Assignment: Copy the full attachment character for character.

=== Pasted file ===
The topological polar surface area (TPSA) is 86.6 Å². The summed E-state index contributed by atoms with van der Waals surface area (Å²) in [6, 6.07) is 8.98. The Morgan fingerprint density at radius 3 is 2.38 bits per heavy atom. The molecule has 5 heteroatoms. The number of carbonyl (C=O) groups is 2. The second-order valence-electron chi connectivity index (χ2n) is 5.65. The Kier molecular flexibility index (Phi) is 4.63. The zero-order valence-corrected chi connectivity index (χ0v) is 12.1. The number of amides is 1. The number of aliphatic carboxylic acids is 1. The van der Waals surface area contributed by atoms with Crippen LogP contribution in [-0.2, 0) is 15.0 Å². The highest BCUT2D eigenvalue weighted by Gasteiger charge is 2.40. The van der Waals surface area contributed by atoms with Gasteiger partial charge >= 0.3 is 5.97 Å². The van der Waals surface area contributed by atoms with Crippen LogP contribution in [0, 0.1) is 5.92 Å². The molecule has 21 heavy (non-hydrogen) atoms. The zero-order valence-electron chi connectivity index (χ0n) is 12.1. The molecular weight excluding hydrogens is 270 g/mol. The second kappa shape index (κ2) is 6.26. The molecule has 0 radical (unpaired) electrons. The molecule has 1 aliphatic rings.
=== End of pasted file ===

The topological polar surface area (TPSA) is 86.6 Å². The summed E-state index contributed by atoms with van der Waals surface area (Å²) in [6, 6.07) is 8.98. The Morgan fingerprint density at radius 3 is 2.38 bits per heavy atom. The molecule has 5 heteroatoms. The number of carbonyl (C=O) groups is 2. The second-order valence-electron chi connectivity index (χ2n) is 5.65. The Kier molecular flexibility index (Phi) is 4.63. The zero-order valence-corrected chi connectivity index (χ0v) is 12.1. The number of amides is 1. The number of aliphatic carboxylic acids is 1. The van der Waals surface area contributed by atoms with Crippen LogP contribution in [-0.2, 0) is 15.0 Å². The highest BCUT2D eigenvalue weighted by Gasteiger charge is 2.40. The van der Waals surface area contributed by atoms with Gasteiger partial charge >= 0.3 is 5.97 Å². The van der Waals surface area contributed by atoms with Crippen LogP contribution in [0, 0.1) is 5.92 Å². The molecule has 21 heavy (non-hydrogen) atoms. The zero-order valence-electron chi connectivity index (χ0n) is 12.1. The molecular weight excluding hydrogens is 270 g/mol. The second kappa shape index (κ2) is 6.26. The molecule has 0 radical (unpaired) electrons. The molecule has 1 aliphatic rings.